“Which vaccine did you get, AstraZeneca, Pfizer or Moderna?” Two years ago that sentence wouldn’t have made sense, but now it’s become an everyday talking point as people pledge their allegiance to their Covid jab. But is one variation of the vaccine better than another?
In the largest study of its kind, research teams from Oxford University and the Office for National Statistics analysed two and a half million Covid tests results to track vaccine effectiveness.
The Pfizer vaccine offers a greater level of protection against the Delta variant than the AstraZeneca jab, the researchers said, but its effectiveness does decline faster.
After four to five months, the level of protection offered by both vaccines is similar, with the AstraZeneca jab maintaining its effectiveness throughout the duration. There is insufficient data for Moderna, but the researchers say it is “almost certainly at least as good as the others”.
Here’s what the study results mean for you.
How fast is the decline in vaccine effectiveness?
Scientists analysed swabs from May, when the Delta variant became dominant in the UK, so this is the main focus of the research. Although all three vaccines offer a lower level of protection against the Delta variant compared to the original Alpha variant, overall protection still remains high.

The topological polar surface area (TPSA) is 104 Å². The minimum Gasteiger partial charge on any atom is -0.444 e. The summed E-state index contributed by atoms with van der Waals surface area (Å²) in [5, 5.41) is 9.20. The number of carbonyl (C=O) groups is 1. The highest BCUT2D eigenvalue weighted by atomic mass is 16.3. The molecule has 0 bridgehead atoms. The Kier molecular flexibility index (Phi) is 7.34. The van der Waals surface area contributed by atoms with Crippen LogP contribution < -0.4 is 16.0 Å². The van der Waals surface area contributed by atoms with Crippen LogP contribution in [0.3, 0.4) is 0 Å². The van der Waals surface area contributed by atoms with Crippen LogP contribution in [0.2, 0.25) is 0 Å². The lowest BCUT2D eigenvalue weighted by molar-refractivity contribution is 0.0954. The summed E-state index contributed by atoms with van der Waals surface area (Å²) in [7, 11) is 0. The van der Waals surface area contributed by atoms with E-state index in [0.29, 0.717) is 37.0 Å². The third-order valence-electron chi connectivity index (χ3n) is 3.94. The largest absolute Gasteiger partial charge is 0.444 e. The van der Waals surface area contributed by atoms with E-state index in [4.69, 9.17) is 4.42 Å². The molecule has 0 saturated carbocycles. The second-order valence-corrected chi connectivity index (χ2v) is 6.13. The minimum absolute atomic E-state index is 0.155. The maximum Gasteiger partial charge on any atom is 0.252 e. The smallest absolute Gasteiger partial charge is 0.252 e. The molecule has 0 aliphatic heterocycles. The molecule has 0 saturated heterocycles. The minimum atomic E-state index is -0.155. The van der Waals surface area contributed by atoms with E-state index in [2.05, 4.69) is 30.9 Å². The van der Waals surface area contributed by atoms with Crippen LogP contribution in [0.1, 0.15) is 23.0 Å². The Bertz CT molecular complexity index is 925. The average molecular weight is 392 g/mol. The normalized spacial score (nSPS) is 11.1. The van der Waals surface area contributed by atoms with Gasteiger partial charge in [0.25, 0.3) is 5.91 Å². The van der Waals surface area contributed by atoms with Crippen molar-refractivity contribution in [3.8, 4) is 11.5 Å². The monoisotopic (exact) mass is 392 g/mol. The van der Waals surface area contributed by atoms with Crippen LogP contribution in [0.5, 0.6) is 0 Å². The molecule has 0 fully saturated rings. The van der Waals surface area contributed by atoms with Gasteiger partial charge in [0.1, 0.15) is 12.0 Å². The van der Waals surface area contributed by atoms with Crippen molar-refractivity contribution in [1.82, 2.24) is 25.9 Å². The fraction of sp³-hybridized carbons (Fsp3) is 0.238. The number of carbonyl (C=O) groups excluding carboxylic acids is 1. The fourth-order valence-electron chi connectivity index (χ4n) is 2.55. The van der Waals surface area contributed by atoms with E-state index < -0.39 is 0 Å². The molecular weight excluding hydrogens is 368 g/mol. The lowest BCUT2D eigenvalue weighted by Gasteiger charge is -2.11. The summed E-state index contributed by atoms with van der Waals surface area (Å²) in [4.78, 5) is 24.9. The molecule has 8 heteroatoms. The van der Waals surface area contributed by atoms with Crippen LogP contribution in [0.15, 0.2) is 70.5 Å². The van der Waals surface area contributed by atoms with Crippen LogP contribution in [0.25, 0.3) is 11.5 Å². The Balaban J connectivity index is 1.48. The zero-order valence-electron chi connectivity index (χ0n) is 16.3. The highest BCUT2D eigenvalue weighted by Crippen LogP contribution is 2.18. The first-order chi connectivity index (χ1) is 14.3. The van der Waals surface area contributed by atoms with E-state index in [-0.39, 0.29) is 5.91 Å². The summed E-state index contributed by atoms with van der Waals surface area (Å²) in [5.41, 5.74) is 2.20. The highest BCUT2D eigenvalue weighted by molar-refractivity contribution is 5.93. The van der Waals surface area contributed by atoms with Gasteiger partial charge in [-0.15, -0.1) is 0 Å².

For infections with a high viral load, analysis found that protection a month after the second Pfizer dose was 90% greater than an unvaccinated individual, reducing to 85% after two months and 78% after three.
For AstraZeneca, the equivalent protection was 67%, 65% and 61%, researchers said. Between four and five months after vaccination, the protection from both vaccines was comparable.
Dr Koen Pouwels, senior researcher at the University of Oxford’s Nuffield Department of Population Health, said that the team “can be confident” that the numbers “really represent a decline” for the Pfizer vaccine, whereas for AstraZeneca “the differences are compatible with chance, that is, there could be no change at all in the protection from AZ”.
The scientists also found that a single dose of the Moderna vaccine had similar or greater effectiveness against the Delta variant as single doses of the other vaccines, but the researchers added that they did not yet have any data on second doses of the US-produced jab.
The study also suggested the time between doses did not affect effectiveness in preventing new infections, and that younger people (aged 18-34) had more protection from vaccination than older age groups (35- to 64-year-olds).
Is it anything to worry about?
The short answer is no. Even with these slight declines in protection against infection, it’s important to note that overall vaccine effectiveness is still very high because we’re starting at such a high level of protection. Getting two doses of the vaccine is still the best way to protect yourself and others from coronavirus.